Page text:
All things being equal, a system that remains less time in the market is the ideal choice, because its exposure is more limited and its signals are by nature more accurate. If both systems make 100 pips per trade, I would rather trade the system that has a faster exit than the system that has the slower exit, because with the larger exit I have more risk exposure (more time in the market). Note however that if a system makes 10 pips per trade with a faster exit and the other still makes 100 pips I would go with the larger pip gain per trade because the increase in exposure of the system that trades longer is compensated by its much larger exit. Choosing the system with the least market exposure only makes sense if all other things remain equal and you are gaining simply from a more accurate signal targeting.

But how do you build systems with “fast exits”? Data-mining gives us the ability to search for systems with this precise characteristic. By using stop-loss functions where the stop-loss changes as a function of time, we can set break-even points that are very close to the system’s entry signal. If the data-mining bias is calculated to be low enough, these systems are perfectly viable for live trading and often yield profits that are close to those of systems with a much larger exposure. The systems displayed within this post are daily systems using a 2 day break-even linear stop. This means that the SL changes linearly from an initial value of 100-200% of the ATR to break-even after two days and continues to move aggressively thereafter. This implies that the signals generated are highly accurate, because they are historically profitable even though their linear SL demands a very fast evolution of price action after trade entry.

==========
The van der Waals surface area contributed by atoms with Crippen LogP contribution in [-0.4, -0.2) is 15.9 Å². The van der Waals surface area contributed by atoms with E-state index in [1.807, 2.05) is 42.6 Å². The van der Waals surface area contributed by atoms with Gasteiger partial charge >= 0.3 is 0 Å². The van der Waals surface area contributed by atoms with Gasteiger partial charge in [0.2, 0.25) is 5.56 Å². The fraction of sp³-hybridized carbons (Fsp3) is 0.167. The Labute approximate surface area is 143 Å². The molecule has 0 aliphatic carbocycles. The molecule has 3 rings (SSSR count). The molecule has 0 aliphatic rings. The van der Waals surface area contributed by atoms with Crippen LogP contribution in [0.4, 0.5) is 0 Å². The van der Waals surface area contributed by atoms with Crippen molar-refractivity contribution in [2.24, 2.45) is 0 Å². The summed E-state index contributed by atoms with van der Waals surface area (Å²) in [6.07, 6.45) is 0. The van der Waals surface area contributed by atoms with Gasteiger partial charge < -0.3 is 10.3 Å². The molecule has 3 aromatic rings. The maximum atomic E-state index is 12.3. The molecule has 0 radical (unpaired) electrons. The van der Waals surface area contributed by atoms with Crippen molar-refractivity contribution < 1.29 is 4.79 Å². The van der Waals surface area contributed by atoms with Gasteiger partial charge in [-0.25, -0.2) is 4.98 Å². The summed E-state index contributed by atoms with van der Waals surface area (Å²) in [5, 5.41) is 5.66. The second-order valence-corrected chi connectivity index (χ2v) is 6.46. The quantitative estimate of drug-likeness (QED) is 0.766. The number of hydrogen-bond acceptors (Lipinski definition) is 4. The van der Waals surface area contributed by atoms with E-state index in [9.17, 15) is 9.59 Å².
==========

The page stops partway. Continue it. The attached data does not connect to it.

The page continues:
81_compounding_FXH

Generally such accurate fast-exit systems are rather rare on the upper timeframes but they are much more common and profitable across lower time frames because they often take advantage of daily volatility cycles (market open/closes, etc). For example you can find systems with 2-4 hour exits on the EUR/USD with average yearly profit to maximum drawdown ratios near 1, because highly accurate signals related with volatility spikes across market opening/closing times can be found. These systems often have profitability similar to that of the daily systems shown in this post but they exit much faster because they are executed on the daily time frame. Such hourly systems are one of my main system data-mining targets as they offer a very significant potential edge while minimizing market exposure. There are also some interesting aspects regarding data-mining bias when searching for such systems, which I will leave for future posts.